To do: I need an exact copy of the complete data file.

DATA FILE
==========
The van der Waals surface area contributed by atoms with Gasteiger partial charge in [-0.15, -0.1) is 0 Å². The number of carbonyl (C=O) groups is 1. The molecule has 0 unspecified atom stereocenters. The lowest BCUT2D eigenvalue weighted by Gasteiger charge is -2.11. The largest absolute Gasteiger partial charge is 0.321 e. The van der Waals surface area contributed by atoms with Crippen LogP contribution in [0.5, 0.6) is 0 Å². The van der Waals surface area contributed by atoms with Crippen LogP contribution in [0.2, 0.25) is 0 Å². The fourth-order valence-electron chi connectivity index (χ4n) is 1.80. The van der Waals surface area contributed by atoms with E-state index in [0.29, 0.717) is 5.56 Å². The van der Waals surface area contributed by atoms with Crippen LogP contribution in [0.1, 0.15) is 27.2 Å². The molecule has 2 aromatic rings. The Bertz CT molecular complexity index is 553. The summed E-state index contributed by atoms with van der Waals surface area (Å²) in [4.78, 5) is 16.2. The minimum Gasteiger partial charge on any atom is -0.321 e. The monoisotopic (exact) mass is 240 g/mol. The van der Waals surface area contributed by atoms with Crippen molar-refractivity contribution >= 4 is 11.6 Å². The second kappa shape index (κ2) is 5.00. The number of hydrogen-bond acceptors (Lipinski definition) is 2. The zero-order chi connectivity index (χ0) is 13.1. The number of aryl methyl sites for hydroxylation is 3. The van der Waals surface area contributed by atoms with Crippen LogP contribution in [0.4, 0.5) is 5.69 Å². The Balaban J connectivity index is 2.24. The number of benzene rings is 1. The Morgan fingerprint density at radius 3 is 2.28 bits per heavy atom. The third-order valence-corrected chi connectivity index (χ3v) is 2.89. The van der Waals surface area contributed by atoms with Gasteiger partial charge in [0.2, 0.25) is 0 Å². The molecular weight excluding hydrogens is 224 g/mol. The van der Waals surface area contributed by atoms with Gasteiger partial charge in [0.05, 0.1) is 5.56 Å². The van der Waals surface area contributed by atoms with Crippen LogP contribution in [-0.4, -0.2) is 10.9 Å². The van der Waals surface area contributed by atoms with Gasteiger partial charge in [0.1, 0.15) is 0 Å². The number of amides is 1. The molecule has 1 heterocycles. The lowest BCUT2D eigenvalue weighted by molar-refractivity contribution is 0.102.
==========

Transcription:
The van der Waals surface area contributed by atoms with Gasteiger partial charge in [-0.15, -0.1) is 0 Å². The number of carbonyl (C=O) groups is 1. The molecule has 0 unspecified atom stereocenters. The lowest BCUT2D eigenvalue weighted by Gasteiger charge is -2.11. The largest absolute Gasteiger partial charge is 0.321 e. The van der Waals surface area contributed by atoms with Crippen LogP contribution in [0.5, 0.6) is 0 Å². The van der Waals surface area contributed by atoms with Crippen LogP contribution in [0.2, 0.25) is 0 Å². The fourth-order valence-electron chi connectivity index (χ4n) is 1.80. The van der Waals surface area contributed by atoms with E-state index in [0.29, 0.717) is 5.56 Å². The van der Waals surface area contributed by atoms with Crippen LogP contribution in [0.1, 0.15) is 27.2 Å². The molecule has 2 aromatic rings. The Bertz CT molecular complexity index is 553. The summed E-state index contributed by atoms with van der Waals surface area (Å²) in [4.78, 5) is 16.2. The minimum Gasteiger partial charge on any atom is -0.321 e. The monoisotopic (exact) mass is 240 g/mol. The van der Waals surface area contributed by atoms with Crippen molar-refractivity contribution >= 4 is 11.6 Å². The second kappa shape index (κ2) is 5.00. The number of hydrogen-bond acceptors (Lipinski definition) is 2. The zero-order chi connectivity index (χ0) is 13.1. The number of aryl methyl sites for hydroxylation is 3. The van der Waals surface area contributed by atoms with Crippen LogP contribution in [0.4, 0.5) is 5.69 Å². The Balaban J connectivity index is 2.24. The number of benzene rings is 1. The Morgan fingerprint density at radius 3 is 2.28 bits per heavy atom. The third-order valence-corrected chi connectivity index (χ3v) is 2.89. The van der Waals surface area contributed by atoms with Gasteiger partial charge in [0.2, 0.25) is 0 Å². The molecular weight excluding hydrogens is 224 g/mol. The van der Waals surface area contributed by atoms with Gasteiger partial charge in [0.05, 0.1) is 5.56 Å². The van der Waals surface area contributed by atoms with Crippen LogP contribution in [-0.4, -0.2) is 10.9 Å². The van der Waals surface area contributed by atoms with Gasteiger partial charge in [0.1, 0.15) is 0 Å². The number of amides is 1. The molecule has 1 heterocycles. The lowest BCUT2D eigenvalue weighted by molar-refractivity contribution is 0.102.